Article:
Growing up in Nablus, Khaled Aboughoush attended the Pioneers Baccalaureate School and was selected for three competitive U.S. Department of State-funded programs: the English Access Microscholarship (Access) Program, the Middle East Partnership Initiative (MEPI) Lincoln Incentive Grants Program, and the Kennedy-Lugar Youth Exchange and Study (YES) program, through which he spent a year of high school in Denver, Colorado. That year was formative, says Khaled, and motivated him to continue his education in the United States. This fall, Khaled entered Northwestern University in Illinois with plans to major in industrial engineering and a long-term goal of expanding job opportunities for Palestinian youth. He is optimistic about the impact that he and his fellow Hope Fund students can make, saying, “Through us, we can make a change. It’s going to be a cycle. It’s not going to be like a one-year change, it’s going to be over the years.” 

Hope Fund student Ahmed Abu Sultan

Ahmed Abu Sultan will start a degree program in physics at Roanoke College in Virginia in spring 2018. Talented and ambitious, he is deeply interested in the pursuit of scientific knowledge, especially through experimental and empirical research. His intellectual curiosity helps him to employ innovative scientific solutions as a public service, such as when, at age 17, he created something close to artificial snow to entertain children traumatized by violence. Ahmed hopes to become a renowned scholar in quantum physics one day, a dream he is now working toward with the help of the Hope Fund. “The Hope Fund has put me on the right track to fast progress towards achieving my goal,” Ahmed says. “I am already excited about this journey at Roanoke, especially as I have been given maximum support to reach my full potential.”

Hope Fund student Mohammed Abumuaileq

Mohammed Abumuaileq is a freshman at the University of Rochester, where he is studying biomedical engineering with a minor in political science. Mohammed, who grew up with five siblings in a refugee family in Gaza, recalls having few opportunities to improve his English skills. That changed when he qualified for the YES program, enabling him to spend a year of high school in Kansas City, Missouri.  Mohammed is thrilled to attend a university with many resources and opportunities where he can pursue his diverse interests. The Hope Fund scholarship, in his words, “really means living the dream…you can do a major in natural science [and] a minor in social science. There is so much available to you—and you actually enjoy what you’re doing.”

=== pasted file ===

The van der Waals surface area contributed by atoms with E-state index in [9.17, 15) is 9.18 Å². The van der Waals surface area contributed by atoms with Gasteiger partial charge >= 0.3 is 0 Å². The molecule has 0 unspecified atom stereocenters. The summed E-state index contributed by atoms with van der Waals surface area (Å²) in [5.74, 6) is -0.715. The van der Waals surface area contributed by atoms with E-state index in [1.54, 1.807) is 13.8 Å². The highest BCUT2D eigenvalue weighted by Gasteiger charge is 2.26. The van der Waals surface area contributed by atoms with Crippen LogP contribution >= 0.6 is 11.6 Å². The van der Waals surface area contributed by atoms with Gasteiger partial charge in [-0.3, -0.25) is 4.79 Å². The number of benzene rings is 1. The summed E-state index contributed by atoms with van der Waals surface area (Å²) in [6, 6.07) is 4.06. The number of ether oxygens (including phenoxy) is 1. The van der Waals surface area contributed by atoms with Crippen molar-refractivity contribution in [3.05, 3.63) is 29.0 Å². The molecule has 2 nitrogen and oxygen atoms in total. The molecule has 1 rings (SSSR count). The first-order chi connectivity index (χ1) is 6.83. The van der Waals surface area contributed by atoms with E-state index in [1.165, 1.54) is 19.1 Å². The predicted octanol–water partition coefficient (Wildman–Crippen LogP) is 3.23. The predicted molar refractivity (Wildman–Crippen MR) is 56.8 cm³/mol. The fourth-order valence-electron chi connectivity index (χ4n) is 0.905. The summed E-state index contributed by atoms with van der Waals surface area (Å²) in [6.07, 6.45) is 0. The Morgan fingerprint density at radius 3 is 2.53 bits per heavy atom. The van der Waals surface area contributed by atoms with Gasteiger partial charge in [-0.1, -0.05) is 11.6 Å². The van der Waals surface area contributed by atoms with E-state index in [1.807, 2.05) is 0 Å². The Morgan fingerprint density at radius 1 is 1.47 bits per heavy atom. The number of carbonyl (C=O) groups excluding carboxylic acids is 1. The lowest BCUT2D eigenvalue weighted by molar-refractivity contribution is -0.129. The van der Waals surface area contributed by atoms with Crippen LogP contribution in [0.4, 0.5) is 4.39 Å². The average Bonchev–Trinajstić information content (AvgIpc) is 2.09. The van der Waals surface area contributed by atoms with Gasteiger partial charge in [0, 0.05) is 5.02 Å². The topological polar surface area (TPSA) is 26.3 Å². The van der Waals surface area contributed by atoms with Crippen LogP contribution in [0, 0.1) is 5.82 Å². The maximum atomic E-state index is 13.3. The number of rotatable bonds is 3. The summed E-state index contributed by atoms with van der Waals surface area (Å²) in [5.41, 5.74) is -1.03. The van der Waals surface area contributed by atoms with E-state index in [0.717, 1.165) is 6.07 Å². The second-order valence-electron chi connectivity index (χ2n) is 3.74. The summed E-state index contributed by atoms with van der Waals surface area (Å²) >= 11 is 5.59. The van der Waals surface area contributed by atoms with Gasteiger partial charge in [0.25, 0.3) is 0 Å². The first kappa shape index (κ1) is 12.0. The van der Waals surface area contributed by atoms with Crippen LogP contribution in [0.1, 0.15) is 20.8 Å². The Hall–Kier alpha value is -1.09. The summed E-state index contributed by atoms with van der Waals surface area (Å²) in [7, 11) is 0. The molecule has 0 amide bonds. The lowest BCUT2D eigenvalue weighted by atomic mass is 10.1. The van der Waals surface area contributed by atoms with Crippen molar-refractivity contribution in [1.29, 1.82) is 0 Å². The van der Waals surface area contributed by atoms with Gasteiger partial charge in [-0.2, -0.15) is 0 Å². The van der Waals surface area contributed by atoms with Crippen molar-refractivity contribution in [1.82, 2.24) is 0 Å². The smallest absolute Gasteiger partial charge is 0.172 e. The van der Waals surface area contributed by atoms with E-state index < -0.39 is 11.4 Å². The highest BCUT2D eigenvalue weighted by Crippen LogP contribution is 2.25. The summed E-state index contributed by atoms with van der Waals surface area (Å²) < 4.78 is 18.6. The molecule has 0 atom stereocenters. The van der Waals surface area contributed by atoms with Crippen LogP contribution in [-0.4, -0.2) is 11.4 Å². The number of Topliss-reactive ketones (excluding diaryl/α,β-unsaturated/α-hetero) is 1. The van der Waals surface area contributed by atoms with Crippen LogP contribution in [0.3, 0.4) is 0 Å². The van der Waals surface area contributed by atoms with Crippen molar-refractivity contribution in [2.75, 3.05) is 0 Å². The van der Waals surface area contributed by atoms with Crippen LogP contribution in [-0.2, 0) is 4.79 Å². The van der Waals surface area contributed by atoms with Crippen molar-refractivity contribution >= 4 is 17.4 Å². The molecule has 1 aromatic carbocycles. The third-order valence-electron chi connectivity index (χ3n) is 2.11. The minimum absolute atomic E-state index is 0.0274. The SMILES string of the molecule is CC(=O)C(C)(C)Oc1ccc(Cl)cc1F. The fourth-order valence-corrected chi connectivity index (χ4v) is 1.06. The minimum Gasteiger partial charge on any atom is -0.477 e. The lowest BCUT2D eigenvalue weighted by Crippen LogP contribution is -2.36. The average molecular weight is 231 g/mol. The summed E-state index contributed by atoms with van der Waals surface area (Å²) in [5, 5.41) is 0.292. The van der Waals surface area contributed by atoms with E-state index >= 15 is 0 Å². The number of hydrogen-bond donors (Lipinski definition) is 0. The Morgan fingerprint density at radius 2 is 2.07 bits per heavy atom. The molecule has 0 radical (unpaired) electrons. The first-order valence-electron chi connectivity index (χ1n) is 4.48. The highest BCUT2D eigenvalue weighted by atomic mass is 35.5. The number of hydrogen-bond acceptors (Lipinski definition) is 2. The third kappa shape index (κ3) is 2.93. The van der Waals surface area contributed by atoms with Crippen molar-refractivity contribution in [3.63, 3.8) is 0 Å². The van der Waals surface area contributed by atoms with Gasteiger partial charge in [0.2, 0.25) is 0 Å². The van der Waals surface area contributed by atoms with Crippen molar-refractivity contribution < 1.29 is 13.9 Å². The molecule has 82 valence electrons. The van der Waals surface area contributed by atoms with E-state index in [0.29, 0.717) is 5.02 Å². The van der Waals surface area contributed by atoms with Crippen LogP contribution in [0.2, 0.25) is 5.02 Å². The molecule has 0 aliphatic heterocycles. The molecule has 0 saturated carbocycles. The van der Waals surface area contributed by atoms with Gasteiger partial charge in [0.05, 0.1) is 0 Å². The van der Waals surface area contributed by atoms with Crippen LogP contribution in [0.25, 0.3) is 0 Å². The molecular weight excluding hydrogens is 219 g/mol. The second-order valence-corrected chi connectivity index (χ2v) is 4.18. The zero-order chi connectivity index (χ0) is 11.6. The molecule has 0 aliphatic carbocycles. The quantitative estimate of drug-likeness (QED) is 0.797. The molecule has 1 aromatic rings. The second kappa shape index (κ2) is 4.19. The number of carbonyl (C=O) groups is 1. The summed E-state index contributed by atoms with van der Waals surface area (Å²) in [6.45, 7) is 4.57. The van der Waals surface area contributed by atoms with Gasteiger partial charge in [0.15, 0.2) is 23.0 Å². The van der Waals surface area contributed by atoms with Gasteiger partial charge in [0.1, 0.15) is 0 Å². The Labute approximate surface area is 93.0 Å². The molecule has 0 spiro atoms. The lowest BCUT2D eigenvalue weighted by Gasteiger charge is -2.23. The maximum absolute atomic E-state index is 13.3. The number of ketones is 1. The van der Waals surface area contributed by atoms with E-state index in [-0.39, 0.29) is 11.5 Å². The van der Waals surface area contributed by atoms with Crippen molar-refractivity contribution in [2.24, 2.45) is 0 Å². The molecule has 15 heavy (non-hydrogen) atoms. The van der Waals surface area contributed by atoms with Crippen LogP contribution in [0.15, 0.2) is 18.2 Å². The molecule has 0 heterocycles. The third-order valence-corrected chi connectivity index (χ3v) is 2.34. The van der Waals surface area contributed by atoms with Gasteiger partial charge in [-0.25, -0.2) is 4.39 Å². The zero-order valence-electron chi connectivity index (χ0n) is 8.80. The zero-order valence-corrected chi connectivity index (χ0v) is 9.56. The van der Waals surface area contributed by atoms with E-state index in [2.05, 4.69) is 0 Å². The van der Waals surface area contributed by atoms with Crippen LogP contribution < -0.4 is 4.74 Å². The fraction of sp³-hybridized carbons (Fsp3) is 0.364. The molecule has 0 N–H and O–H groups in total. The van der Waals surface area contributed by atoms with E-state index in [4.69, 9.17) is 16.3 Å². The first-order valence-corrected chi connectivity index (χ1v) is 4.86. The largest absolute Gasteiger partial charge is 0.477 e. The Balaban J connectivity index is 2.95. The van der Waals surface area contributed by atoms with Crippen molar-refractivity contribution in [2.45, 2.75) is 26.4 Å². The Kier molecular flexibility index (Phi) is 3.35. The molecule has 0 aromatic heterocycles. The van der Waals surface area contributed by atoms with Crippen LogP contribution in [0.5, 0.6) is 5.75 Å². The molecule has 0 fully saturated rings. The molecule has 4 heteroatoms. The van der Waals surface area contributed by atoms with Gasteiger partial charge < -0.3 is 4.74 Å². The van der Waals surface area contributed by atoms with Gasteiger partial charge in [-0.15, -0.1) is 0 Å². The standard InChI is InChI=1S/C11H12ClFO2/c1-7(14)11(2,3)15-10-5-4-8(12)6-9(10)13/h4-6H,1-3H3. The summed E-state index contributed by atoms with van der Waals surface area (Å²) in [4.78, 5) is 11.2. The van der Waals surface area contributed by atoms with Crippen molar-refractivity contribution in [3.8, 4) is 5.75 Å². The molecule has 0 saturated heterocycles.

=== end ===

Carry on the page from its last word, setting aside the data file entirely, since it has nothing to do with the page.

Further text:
Hope Fund student Haitham Al-Atawneh

Raised in a small village outside of Hebron, Haitham Al-Atawneh has been an academic achiever throughout his schooling. He was selected for the Access Program and won a scholarship to complete his secondary education at the Eastern Mediterranean International School, a prestigious private international boarding school in Tel Aviv. Haitham, who had dreamed of studying abroad since he was young, will major in biochemistry at Bridgewater University in Virginia. The Hope Fund “is going to change my future. Getting to have this level of education […] is something that will bring a lot of success and a lot of benefits,” Haitham says, not only to the students but also their families and communities.

Hope Fund student Hadeel Al-Hayek